Is Pollution Value Maximizing?

Roy Shapira is Associate Professor at IDC Herzliya Radzyner Law School; Luigi Zingales is Robert C. McCormack Distinguished Service Professor at University of Chicago Booth School of Business. This post is based on their recent paper.

Why do firms pollute even when polluting is socially inefficient (i.e., the harm caused greatly exceeds the cost of curbing the toxic emissions)? Is this undesirable outcome the result of corporate myopia, bad internal governance, or weak external constraints? In our new working paper, we study DuPont’s emissions of a toxic chemical dubbed C8 to shed some light on these questions. C8 was used in DuPont’s West Virginia plant in the process of manufacturing Teflon®. In February 2017, DuPont settled a C8-related litigation for $670M. Thus, it may seem that the system works and legal liability should deter firms from polluting. However, by using evidence discovered during the C8-litigation we show that it was perfectly rational for DuPont to pollute ex ante, in spite of the costs it ended up paying ex post, and the costs it imposed on society.

Two unique aspects of the C8 pollution case make it worth studying. First, the firm involved, DuPont, is not a fly-by-night company. It is one of the most respected American companies (as Chief Justice Strine details in a paper profiled on this blog), consistently scoring good marks on corporate governance indices, and a known leader in toxicological and occupational safety research. Understanding how such a company continues to pollute for several decades can improve our understanding of what works and what does not work in deterring pollution. Second, the litigation against DuPont unearthed a trove of internal company documents that allow us to reconstruct when key decisions were made and what were the costs and benefits of such decisions.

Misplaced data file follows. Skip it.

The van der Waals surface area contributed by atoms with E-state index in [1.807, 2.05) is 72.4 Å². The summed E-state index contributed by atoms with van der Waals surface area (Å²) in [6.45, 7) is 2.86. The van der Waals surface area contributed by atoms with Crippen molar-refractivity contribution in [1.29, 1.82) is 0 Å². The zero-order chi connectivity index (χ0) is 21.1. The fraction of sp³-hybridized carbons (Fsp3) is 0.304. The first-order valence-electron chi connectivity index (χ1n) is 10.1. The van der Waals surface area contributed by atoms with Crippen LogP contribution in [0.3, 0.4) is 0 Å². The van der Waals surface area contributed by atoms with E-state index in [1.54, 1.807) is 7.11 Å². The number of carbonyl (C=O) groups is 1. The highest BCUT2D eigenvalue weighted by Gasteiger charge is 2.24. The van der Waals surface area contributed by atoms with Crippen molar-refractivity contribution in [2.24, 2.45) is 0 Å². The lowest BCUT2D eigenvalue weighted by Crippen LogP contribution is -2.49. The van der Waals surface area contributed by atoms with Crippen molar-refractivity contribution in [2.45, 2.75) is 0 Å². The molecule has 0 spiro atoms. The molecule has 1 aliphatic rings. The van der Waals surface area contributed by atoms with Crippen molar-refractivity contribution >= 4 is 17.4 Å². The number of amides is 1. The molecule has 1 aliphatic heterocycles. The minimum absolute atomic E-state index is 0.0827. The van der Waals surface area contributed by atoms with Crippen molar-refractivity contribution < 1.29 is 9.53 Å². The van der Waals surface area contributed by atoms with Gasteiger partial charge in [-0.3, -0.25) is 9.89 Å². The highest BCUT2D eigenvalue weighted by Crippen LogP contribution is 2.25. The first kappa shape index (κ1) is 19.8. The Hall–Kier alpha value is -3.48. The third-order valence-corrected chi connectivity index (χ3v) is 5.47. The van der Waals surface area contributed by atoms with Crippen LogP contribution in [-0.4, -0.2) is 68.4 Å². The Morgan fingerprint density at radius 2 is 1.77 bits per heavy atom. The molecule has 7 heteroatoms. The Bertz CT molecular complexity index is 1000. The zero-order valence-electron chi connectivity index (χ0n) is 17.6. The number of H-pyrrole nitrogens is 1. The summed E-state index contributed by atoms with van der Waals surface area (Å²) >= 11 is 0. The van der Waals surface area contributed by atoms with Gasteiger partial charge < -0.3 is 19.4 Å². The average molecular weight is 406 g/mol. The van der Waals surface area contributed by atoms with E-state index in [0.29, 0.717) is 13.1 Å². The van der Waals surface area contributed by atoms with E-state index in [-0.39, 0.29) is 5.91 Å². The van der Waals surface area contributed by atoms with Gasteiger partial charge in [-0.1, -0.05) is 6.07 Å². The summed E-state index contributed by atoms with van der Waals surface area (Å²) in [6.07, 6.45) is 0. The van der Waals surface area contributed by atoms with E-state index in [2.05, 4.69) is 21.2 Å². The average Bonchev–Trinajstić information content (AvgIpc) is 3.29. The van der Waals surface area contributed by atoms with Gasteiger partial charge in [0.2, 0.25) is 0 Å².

The key decision point for DuPont came in 1984, when alarming information about the potential consequences of C8 emissions caused the company to call a top-executives meeting. By 1984 DuPont was aware that C8 is toxic, associated with birth defects, does not break down in the environment, and accumulates in human blood over time. Essentially, by 1984 C8 could already be considered a perennial red flag. DuPont’s executives acknowledged that the legal and medical departments would recommend stopping the usage of C8 altogether in light of the new alarming information. Yet, the business side overruled these recommendations and opted to continue C8 emissions (in fact they doubled them). Importantly, DuPont’s decision-makers also opted against investing in abatement options that were on the table, such as building an incineration device that would greatly reduce C8 emissions.

Was this a myopic managerial decision? An agency problem? The internal documents allow us to conduct a cost-benefit analysis, showing that even a shareholder-value-maximizing manager would have chosen to pollute. Our calculation shows that even if DuPont managers could have forecasted all future legal liabilities, they would have preferred to pollute as long as they thought that the probability of getting caught was less than 19%. Given the extreme set of unlikely events that led to the payment of heavy legal fines, and given the fact that other C8 users (like 3M) have escaped such heavy legal liability, we conclude that at that time polluting without abating was a reasonable bet by DuPont’s decision makers. Thus, it was value-maximizing for DuPont to pollute, in spite of the fact that—as we show—the costs C8 pollution imposed on society greatly exceeded DuPont’s own estimates of abatement costs.